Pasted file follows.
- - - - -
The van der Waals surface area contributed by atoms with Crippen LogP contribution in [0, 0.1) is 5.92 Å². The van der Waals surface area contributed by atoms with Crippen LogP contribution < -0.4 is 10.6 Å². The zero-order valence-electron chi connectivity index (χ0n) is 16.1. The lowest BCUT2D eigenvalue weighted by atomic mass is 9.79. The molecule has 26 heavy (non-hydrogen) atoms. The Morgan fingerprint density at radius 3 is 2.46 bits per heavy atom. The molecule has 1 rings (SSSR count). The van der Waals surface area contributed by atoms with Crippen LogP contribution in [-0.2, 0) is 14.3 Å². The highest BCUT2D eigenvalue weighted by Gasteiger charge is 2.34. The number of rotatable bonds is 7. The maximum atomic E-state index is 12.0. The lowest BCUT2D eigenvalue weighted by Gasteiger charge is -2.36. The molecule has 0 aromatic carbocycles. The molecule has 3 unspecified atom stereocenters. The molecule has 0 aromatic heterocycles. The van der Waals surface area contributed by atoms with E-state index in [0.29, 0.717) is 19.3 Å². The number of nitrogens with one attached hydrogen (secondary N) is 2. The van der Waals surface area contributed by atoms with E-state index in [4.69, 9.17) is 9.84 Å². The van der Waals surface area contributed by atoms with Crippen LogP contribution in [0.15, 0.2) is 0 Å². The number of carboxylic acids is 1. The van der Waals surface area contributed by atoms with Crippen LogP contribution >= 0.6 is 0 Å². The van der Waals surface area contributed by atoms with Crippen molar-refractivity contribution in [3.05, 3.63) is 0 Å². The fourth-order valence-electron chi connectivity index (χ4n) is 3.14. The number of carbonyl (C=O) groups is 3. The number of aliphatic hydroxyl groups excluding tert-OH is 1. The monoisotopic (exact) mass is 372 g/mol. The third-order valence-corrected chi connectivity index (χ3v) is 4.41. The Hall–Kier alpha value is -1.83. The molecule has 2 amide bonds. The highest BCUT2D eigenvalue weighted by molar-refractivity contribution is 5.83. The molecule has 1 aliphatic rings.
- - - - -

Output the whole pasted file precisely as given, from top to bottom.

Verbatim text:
The van der Waals surface area contributed by atoms with Crippen LogP contribution in [0, 0.1) is 5.92 Å². The van der Waals surface area contributed by atoms with Crippen LogP contribution < -0.4 is 10.6 Å². The zero-order valence-electron chi connectivity index (χ0n) is 16.1. The lowest BCUT2D eigenvalue weighted by atomic mass is 9.79. The molecule has 26 heavy (non-hydrogen) atoms. The Morgan fingerprint density at radius 3 is 2.46 bits per heavy atom. The molecule has 1 rings (SSSR count). The van der Waals surface area contributed by atoms with Crippen LogP contribution in [-0.2, 0) is 14.3 Å². The highest BCUT2D eigenvalue weighted by Gasteiger charge is 2.34. The number of rotatable bonds is 7. The maximum atomic E-state index is 12.0. The lowest BCUT2D eigenvalue weighted by Gasteiger charge is -2.36. The molecule has 0 aromatic carbocycles. The molecule has 3 unspecified atom stereocenters. The molecule has 0 aromatic heterocycles. The van der Waals surface area contributed by atoms with E-state index in [0.29, 0.717) is 19.3 Å². The number of nitrogens with one attached hydrogen (secondary N) is 2. The van der Waals surface area contributed by atoms with E-state index in [4.69, 9.17) is 9.84 Å². The van der Waals surface area contributed by atoms with Crippen LogP contribution in [0.15, 0.2) is 0 Å². The number of carboxylic acids is 1. The van der Waals surface area contributed by atoms with Crippen LogP contribution >= 0.6 is 0 Å². The van der Waals surface area contributed by atoms with Crippen molar-refractivity contribution in [3.05, 3.63) is 0 Å². The fourth-order valence-electron chi connectivity index (χ4n) is 3.14. The number of carbonyl (C=O) groups is 3. The number of aliphatic hydroxyl groups excluding tert-OH is 1. The monoisotopic (exact) mass is 372 g/mol. The third-order valence-corrected chi connectivity index (χ3v) is 4.41. The Hall–Kier alpha value is -1.83. The molecule has 2 amide bonds. The highest BCUT2D eigenvalue weighted by molar-refractivity contribution is 5.83. The molecule has 1 aliphatic rings.